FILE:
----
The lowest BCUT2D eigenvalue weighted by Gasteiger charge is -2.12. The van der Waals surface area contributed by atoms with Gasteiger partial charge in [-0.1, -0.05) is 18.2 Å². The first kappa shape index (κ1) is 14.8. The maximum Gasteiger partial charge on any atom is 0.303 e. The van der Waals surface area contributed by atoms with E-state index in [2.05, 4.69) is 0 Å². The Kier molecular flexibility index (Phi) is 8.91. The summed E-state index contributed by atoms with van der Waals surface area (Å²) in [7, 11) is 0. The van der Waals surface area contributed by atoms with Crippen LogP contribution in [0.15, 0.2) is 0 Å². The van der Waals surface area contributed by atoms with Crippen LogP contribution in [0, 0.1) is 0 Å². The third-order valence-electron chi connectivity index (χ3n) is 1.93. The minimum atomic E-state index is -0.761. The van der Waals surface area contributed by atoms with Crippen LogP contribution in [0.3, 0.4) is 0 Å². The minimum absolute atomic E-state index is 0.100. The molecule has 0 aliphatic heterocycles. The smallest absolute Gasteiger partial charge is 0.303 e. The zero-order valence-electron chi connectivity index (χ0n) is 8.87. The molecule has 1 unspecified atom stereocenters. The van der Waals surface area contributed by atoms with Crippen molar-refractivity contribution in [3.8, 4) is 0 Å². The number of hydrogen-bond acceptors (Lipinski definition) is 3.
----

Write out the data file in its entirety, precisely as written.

The lowest BCUT2D eigenvalue weighted by Gasteiger charge is -2.12. The van der Waals surface area contributed by atoms with Gasteiger partial charge in [-0.1, -0.05) is 18.2 Å². The first kappa shape index (κ1) is 14.8. The maximum Gasteiger partial charge on any atom is 0.303 e. The van der Waals surface area contributed by atoms with E-state index in [2.05, 4.69) is 0 Å². The Kier molecular flexibility index (Phi) is 8.91. The summed E-state index contributed by atoms with van der Waals surface area (Å²) in [7, 11) is 0. The van der Waals surface area contributed by atoms with Crippen LogP contribution in [0.15, 0.2) is 0 Å². The van der Waals surface area contributed by atoms with Crippen LogP contribution in [0, 0.1) is 0 Å². The third-order valence-electron chi connectivity index (χ3n) is 1.93. The minimum atomic E-state index is -0.761. The van der Waals surface area contributed by atoms with Crippen LogP contribution in [0.3, 0.4) is 0 Å². The minimum absolute atomic E-state index is 0.100. The molecule has 0 aliphatic heterocycles. The smallest absolute Gasteiger partial charge is 0.303 e. The zero-order valence-electron chi connectivity index (χ0n) is 8.87. The molecule has 1 unspecified atom stereocenters. The van der Waals surface area contributed by atoms with Crippen molar-refractivity contribution in [3.8, 4) is 0 Å². The number of hydrogen-bond acceptors (Lipinski definition) is 3.